22 Comments so far ↓

  1. Bill , I tweeted out Acceptance Does Not Mean Approval and attributed it to you. I have been trying to figure out how to say that for some time. The popular notion is that to accept someone means that we must approve their live no matter what. I dare the people who hold that view to try that with their small children.

    • cycleguy says:

      Thanks Larry. I am sure it has been somewhere else by someone else though. you are right about the popular notion. That was part of what I was trying to get at.

  2. Daniel says:

    I have come to believe that love and trust are intimately connected. It can take just one person who you thought loved you, who betrays you at the deepest level, and you can become unable and unwilling to trust or to love. It sounds so foolish, but the mind can latch onto something and refuse to let it go, not just over weeks or months, but years.

    I know this does speak to the question you raised, but it goes to your words on love and how our lives are hinged to it.

    • cycleguy says:

      I don’t mind your “side road” Daniel. It speaks truth. The simple fact that the mind hangs onto things should be a reminder to us of our need to be careful how we treat others.

  3. the Old Adam says:

    Sure, we should accept the sinner. But we need to admonish whenever appropriate. We don’t judge…but not all things are acceptable in this world, or in God’s eyes.

  4. Jeff says:

    I know it will be difficult for many religions to accept Gays and Lesbians as being equal in terms of morality. By using words like “lifestyle” it perpetuates a grouping of all individuals in a class in negative and often inaccurate light. What is a heterosexual lifestyle? One that is comfortable with marrying divorced women? One that produces unwanted or under cared for children. One that finds abortion a legal remedy. These are things not present in a homosexual relationship or lifestyle. I welcome the legalization of same sex marriage. The normalization and celebration of these committed relationships and the end of the stigma and discrimination of these people is way overdue.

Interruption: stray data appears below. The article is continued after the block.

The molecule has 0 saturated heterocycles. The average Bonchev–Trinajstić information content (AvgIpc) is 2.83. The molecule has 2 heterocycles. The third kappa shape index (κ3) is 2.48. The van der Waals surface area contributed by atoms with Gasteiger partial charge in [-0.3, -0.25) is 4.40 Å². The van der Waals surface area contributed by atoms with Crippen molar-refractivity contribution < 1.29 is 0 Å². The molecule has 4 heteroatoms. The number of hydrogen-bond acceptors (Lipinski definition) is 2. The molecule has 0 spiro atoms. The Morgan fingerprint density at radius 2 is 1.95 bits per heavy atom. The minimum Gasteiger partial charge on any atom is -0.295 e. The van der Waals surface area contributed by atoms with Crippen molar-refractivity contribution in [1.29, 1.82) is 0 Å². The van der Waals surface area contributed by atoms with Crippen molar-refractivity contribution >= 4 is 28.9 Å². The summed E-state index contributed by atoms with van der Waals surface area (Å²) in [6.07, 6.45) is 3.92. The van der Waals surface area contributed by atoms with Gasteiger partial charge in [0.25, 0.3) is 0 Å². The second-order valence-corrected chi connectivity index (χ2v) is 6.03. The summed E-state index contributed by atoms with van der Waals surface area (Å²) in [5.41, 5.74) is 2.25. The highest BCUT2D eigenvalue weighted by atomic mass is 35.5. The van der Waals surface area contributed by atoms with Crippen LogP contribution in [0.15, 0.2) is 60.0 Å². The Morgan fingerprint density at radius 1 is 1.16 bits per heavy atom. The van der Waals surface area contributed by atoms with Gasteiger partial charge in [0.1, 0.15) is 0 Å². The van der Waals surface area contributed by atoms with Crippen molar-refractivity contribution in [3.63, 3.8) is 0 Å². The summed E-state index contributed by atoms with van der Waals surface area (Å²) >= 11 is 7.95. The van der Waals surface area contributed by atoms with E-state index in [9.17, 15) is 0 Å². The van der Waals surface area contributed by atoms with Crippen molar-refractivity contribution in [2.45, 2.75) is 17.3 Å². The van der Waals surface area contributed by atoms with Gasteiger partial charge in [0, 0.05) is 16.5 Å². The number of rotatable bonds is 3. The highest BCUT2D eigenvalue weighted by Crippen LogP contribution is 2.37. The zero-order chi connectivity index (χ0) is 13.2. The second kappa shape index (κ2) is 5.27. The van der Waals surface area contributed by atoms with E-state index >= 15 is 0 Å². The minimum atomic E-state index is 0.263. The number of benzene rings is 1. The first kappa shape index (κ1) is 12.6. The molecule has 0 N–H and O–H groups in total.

I am sure as the older generation dies out that the religious communities(except for the most orthodox)will find a way to rethink the translation and interpretations of their religious scripts as they have done for divorce, women, blacks and a host of other past indescretions. Or risk total irrelevance. Very timely given the Courts taking up this matter this week. Unlike gossiping, stealing, bullying and a host of other behaviors, gay marriage is one that I not only accept but also approve.

    • cycleguy says: